It was ruled for the first time,[17][18] by the Court of Appeals for the Ninth Circuit,[19] that a blogger is entitled to the same free speech protection as a journalist and cannot be liable for defamation unless the blogger acted negligently.[20] In the decision, journalists and bloggers are equally protected under the First Amendment[17] because the "protections of the First Amendment do not turn on whether the defendant was a trained journalist, formally affiliated with traditional news entities, engaged in conflict-of-interest disclosure, went beyond just assembling others' writings, or tried to get both sides of a story."[19]:11–12[21]

Ranking of United States press freedom[edit]

Freedom House, an independent watchdog organization, ranked the United States 30th out of 197 countries in press freedom in 2014.[22] Its report praised the constitutional protections given American journalists and criticized authorities for placing undue limits on investigative reporting in the name of national security. Freedom House gives countries a score out of 100, with 0 the most free and 100 the least free. The score is broken down into three separately-weighted categories: legal (out of 30), political (out of 40) and economic (out of 30). The United States scored 6, 10, and 5, respectively, that year for a cumulative score of 21.[23]

In 2014, the U.S. ranked 46th in the Reporters Without Borders Press Freedom Index.[24] This is a measure of freedom available to the press, which encompasses areas such as government censorship and is not indicative of journalistic quality. Its ranking fell from 20th in 2010 to 42nd in 2012, which was attributed to arrests of journalists covering the Occupy movement.[25] The U.S. ranked 49th in 2015 and 41st in 2016.[26][27] In 2012, Finland and Norway tied for first place worldwide. Canada ranked 10th, Germany tied with Jamaica for 17th and Japan tied with Suriname for 22nd. The UK ranked 28th, Australia 30th and France 38th. Extraterritorial regions of the U.S. ranked 57th.

Notable exceptions[edit]

In 1798, shortly after the adoption of the Constitution, the governing Federalist Party attempted to stifle criticism with the Alien and Sedition Acts. According to the Sedition Act, criticism of Congress or the President (but not the Vice-President) was a crime; Thomas Jefferson—a non-Federalist—was Vice-President when the act was passed. These restrictions on the press were very unpopular, leading to the party's eventual demise. Jefferson, who vehemently opposed the acts, was elected president in 1800 and pardoned most of those convicted under them. In his March 4, 1801 inaugural address, he reiterated his longstanding commitment to freedom of speech and of the press: "If there be any among us who would wish to dissolve this Union or to change its republican form, let them stand undisturbed as monuments of the safety with which error of opinion may be tolerated where reason is left free to combat it."[28]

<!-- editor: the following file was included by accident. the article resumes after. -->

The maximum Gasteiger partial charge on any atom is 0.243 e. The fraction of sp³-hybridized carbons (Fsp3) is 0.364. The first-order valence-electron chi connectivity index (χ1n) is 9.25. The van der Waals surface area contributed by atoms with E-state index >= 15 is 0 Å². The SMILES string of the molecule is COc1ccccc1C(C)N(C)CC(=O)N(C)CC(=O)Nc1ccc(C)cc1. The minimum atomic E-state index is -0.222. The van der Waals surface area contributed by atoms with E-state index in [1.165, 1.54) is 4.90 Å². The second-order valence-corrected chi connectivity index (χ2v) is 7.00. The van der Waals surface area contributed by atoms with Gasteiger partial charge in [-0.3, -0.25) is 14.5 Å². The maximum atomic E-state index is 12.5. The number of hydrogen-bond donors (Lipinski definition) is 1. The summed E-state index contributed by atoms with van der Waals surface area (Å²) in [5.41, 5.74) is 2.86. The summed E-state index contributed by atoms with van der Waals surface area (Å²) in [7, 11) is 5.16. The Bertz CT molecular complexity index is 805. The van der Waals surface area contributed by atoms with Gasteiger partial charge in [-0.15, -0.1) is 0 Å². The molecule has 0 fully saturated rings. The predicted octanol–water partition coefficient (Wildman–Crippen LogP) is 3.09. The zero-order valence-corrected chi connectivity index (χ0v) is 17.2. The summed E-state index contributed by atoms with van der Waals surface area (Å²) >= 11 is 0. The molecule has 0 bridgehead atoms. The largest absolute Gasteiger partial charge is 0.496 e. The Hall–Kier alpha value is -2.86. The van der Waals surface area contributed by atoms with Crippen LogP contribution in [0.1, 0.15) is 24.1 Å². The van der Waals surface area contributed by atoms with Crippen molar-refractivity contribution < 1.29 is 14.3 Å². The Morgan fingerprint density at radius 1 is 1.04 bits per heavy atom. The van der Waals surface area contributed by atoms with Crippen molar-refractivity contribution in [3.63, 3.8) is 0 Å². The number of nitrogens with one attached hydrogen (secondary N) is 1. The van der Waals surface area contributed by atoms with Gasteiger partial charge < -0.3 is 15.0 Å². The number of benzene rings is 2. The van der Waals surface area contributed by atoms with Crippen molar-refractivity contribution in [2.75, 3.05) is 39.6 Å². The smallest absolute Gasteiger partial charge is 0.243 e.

In mid-August 1861, four New York City newspapers (the New York Daily News, The Journal of Commerce, the Day Book and the New York Freeman’s Journal) were given a presentment by a U.S. Circuit Court grand jury for "frequently encouraging the rebels by expressions of sympathy and agreement". This began a series of federal prosecutions during the Civil War of northern U.S. newspapers which expressed sympathy for Southern causes or criticized the Lincoln administration. Lists of "peace newspapers", published in protest by the New York Daily News, were used to plan retributions. The Bangor Democrat in Maine, was one of these newspapers; assailants believed part of a covert Federal raid destroyed the press and set the building ablaze.[29] These actions followed executive orders issued by President Abraham Lincoln; his August 7, 1861 order made it illegal (punishable by death) to conduct "correspondence with" or give "intelligence to the enemy, either directly or indirectly".[30]

The Espionage Act of 1917 and the Sedition Act of 1918, which amended it, imposed restrictions on the press during wartime. The acts imposed a fine of $10,000 and up to 20 years' imprisonment for those publishing "... disloyal, profane, scurrilous, or abusive language about the form of government of the United States, or the Constitution of the United States, or the military or naval forces of the United States, or the flag ..."[31] In Schenck v. United States (1919) the Supreme Court upheld the laws, setting the "clear and present danger" standard. Congress repealed both laws in 1921, and Brandenburg v. Ohio (1969) revised the clear-and-present-danger test to the significantly less-restrictive "imminent lawless action" test. In Hazelwood v. Kuhlmeier (1988), the Supreme Court upheld the right of a school principal to review (and suppress) controversial articles in a school newspaper funded by the school and published in its name. In United States v. Manning (2013), Chelsea Manning was found guilty of six counts of espionage for furnishing classified information to Wikileaks.

See also[edit]

References[edit]

  1. ^ a b "First Amendment: An Overview". | Wex Legal Dictionary / Encyclopedia. Legal Information Institute of the Cornell University. Retrieved 18 April 2014. 
  2. ^ a b McConnell, Michael W. (November 2013). "Reconsidering Citizens United as a Press Clause Case". The Yale Law Journal. 123 2013-2014 (2 November 2013 Pages 266-529). Retrieved 19 April 2014. 
  3. ^ 408 U.S. 665 (1972)